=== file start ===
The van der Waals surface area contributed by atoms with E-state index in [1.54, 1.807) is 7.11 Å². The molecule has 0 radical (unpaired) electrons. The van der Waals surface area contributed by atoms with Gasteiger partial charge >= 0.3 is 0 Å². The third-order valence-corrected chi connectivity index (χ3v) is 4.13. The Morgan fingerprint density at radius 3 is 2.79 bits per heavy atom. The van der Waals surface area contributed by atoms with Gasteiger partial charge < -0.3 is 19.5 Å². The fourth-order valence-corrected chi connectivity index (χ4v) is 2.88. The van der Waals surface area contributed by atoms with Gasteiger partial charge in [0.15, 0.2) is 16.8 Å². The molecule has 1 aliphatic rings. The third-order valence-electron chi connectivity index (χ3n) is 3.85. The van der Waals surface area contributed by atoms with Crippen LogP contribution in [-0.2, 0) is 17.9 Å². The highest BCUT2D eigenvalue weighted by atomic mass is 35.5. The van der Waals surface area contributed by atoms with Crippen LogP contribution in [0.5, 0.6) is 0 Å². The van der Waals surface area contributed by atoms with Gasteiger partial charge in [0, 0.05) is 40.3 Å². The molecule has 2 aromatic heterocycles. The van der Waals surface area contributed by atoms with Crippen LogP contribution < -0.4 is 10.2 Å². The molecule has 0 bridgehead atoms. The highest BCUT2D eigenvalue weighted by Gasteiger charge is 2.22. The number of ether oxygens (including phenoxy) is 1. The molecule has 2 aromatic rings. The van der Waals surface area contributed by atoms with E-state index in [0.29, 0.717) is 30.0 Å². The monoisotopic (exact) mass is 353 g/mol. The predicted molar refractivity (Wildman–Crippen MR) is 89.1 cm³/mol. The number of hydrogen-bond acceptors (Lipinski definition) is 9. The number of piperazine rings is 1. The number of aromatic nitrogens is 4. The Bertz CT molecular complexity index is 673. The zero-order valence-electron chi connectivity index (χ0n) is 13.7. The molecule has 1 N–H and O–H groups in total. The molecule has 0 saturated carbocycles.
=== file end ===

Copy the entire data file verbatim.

The van der Waals surface area contributed by atoms with E-state index in [1.54, 1.807) is 7.11 Å². The molecule has 0 radical (unpaired) electrons. The van der Waals surface area contributed by atoms with Gasteiger partial charge >= 0.3 is 0 Å². The third-order valence-corrected chi connectivity index (χ3v) is 4.13. The Morgan fingerprint density at radius 3 is 2.79 bits per heavy atom. The van der Waals surface area contributed by atoms with Gasteiger partial charge < -0.3 is 19.5 Å². The fourth-order valence-corrected chi connectivity index (χ4v) is 2.88. The van der Waals surface area contributed by atoms with Gasteiger partial charge in [0.15, 0.2) is 16.8 Å². The molecule has 1 aliphatic rings. The third-order valence-electron chi connectivity index (χ3n) is 3.85. The van der Waals surface area contributed by atoms with Crippen LogP contribution in [-0.2, 0) is 17.9 Å². The highest BCUT2D eigenvalue weighted by atomic mass is 35.5. The van der Waals surface area contributed by atoms with Crippen LogP contribution in [0.5, 0.6) is 0 Å². The van der Waals surface area contributed by atoms with Gasteiger partial charge in [0, 0.05) is 40.3 Å². The molecule has 2 aromatic heterocycles. The van der Waals surface area contributed by atoms with Crippen LogP contribution < -0.4 is 10.2 Å². The molecule has 0 bridgehead atoms. The highest BCUT2D eigenvalue weighted by Gasteiger charge is 2.22. The number of ether oxygens (including phenoxy) is 1. The molecule has 2 aromatic rings. The van der Waals surface area contributed by atoms with E-state index in [0.29, 0.717) is 30.0 Å². The monoisotopic (exact) mass is 353 g/mol. The predicted molar refractivity (Wildman–Crippen MR) is 89.1 cm³/mol. The number of hydrogen-bond acceptors (Lipinski definition) is 9. The number of piperazine rings is 1. The number of aromatic nitrogens is 4. The Bertz CT molecular complexity index is 673. The zero-order valence-electron chi connectivity index (χ0n) is 13.7. The molecule has 1 N–H and O–H groups in total. The molecule has 0 saturated carbocycles.